7. Mathematical Modeling – Finite Differences
Mathematical Modeling – Finite Differences . Section 2.2 . Charles Babbage (England, 1821) created a forerunner of the computer called the Difference Engine.
http://www.math.wvu.edu/~rmayes/2.2 Finite Differences.ppt

8. Meep - AbInitio
A free finite-difference time-domain (FDTD) simulation software package developed at MIT to model electromagnetic systems, along with the MPB eigenmode package.
http://ab-initio.mit.edu/wiki/index.php/Meep

Extractions: var skin = 'monobook';var stylepath = '/wiki/skins'; Jump to: navigation search Meep (or MEEP ) is a free finite-difference time-domain (FDTD) simulation software package developed at MIT to model electromagnetic systems, along with our MPB eigenmode package. Its features include: Meep Download Release notes FAQ Meep manual ... Acknowledgements Free software under the GNU GPL Simulation in , and cylindrical coordinates. Distributed memory parallelism on any system supporting the MPI standard. Portable to any Unix-like system ( GNU/Linux is fine). Arbitrary anisotropic dispersive nonlinear conductivities PML absorbing boundaries and/or perfect conductor and/or Bloch-periodic boundary conditions. Exploitation of symmetries Complete scriptability Scheme scripting front-end (as in libctl and MPB ), or callable as a C++ library; a Python interface is also available. Field output in the standard scientific data format, supported by many visualization tools. Arbitrary material and source distributions. Field analyses including flux spectra, frequency extraction, and energy integrals; completely programmable. Multi-parameter optimization, root-finding, integration, etcetera (via

9. Finite Difference
I suppose I should find the 3rd degree polynomial (y=ax 3 +bx 2 +cx+d) that fits the above data. There are numerous methods. I will just add and subtract multiples of equations
http://www.jimloy.com/algebra/finite.htm

Extractions: x=6, y=305 And you would like to know which function fits those values. One possibility is an n-degree polynomial: y=ax +bx +cx +dx +ex +fx+g, for example. You could actually plug the above x and y values into this equation. Then you would have seven linear equations (like 1=64a+32b+16c+8d+4e+2f+g) with seven unknowns. And there are a few fairly easy ways to solve them, to get a, b, c... A valuable short-cut is called the Finite Difference method. We take the numbers in the table, and find their differences (between consecutive elements), then we find the differences between the differences, etc: x y diff1 diff2 diff3 diff4 5 -5 1 6 1 12 2 1 18 19 12 3 20 30 49 12 4 69 42 91 12 5 160 54 145 6 305 It can be shown that for an n-degree polynomial, the nth difference is constant (and the (n+1)th difference is 0). So our function is

10. Levenberg-Marquardt In C/C++
Package containing double and single precision flavors of the Levenberg-Marquardt algorithm. Included are versions with analytic and finite difference approximated jacobians. Open source, GPL
http://www.ics.forth.gr/~lourakis/levmar/

11. Finite Differences Tutorial
A Limited Tutorial on Using Finite Differences in Soil Physics Problems written by Donald L. Baker reviewed by H. Don Scott. home This and the soil physics tutorial section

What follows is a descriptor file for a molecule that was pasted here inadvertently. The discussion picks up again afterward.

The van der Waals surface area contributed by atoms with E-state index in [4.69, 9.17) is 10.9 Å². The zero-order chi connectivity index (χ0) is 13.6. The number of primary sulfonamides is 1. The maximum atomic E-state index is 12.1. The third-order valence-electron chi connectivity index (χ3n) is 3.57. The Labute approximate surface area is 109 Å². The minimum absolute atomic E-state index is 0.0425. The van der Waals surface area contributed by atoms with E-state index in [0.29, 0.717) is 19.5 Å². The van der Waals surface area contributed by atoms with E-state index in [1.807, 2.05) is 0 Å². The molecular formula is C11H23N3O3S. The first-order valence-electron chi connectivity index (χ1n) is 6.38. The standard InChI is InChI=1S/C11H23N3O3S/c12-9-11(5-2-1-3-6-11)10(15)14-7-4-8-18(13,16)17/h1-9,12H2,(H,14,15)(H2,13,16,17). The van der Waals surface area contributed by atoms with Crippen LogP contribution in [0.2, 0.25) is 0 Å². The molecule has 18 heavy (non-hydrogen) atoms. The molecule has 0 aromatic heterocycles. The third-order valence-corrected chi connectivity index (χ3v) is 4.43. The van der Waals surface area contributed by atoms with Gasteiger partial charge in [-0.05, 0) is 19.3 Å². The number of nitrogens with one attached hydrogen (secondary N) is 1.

http://www.aquarien.com/findif/Findifa4.html

Extractions: A Limited Tutorial on Using home This and the soil physics tutorial section have been the most popular sections on this site. This is a brief and limited tutorial in the use of finite difference methods to solve problems in soil physics. It is meant for students at the graduate and undergraduate level who have at least some understanding of ordinary and partial differential equations. After an explanation of how to use finite differences in cook-book fashion, the equations, computer code and graphic results are given for three examples: heat flow, infiltration and redistribution, and contaminant transport in a steady-state flow field. Often, for problems of heat flow, or unsaturated water flow or contaminant transport in soil, there may be no analytic solutions or neat equations describing the result. In such cases, we use numerical methods on a computer. Perhaps the simplest of the numerical methods to understand and to program are finite differences, derived from Taylor series expansions (DuChateau and Zachmann, 1989). Some methods are so simple, they can even be done in a spreadsheet. But in the interests of accuracy, we will only discuss the methods that require some ability to program in a computer language such as C, BASIC or FORTRAN. The examples here given will be in FORTRAN, but can be converted to other languages. Because they are often confusing to the neophyte, we will not discuss Taylor series derivations. Finite differences can be explained and used in cook-book manner, if one is careful. If the reader has no other experience in these methods, he or she should keep in mind that this is a limited discussion. Such issues as stability, convergence, iteration methods, implicitness, discretization errors and non-Darcian flow will not be covered. So the reader should be careful to understand that a great deal more study is necessary to use these methods successfully in many cases. This is only a brief synopsis.

12. Migration By Finite Differences
WAVEEXTRAPOLATION EQUATIONS Up Table of Contents Migration by finite differences In the last chapter we learned how to extrapolate wavefields down into the earth.
http://sepwww.stanford.edu/sep/prof/iei/omx/paper_html/node1.html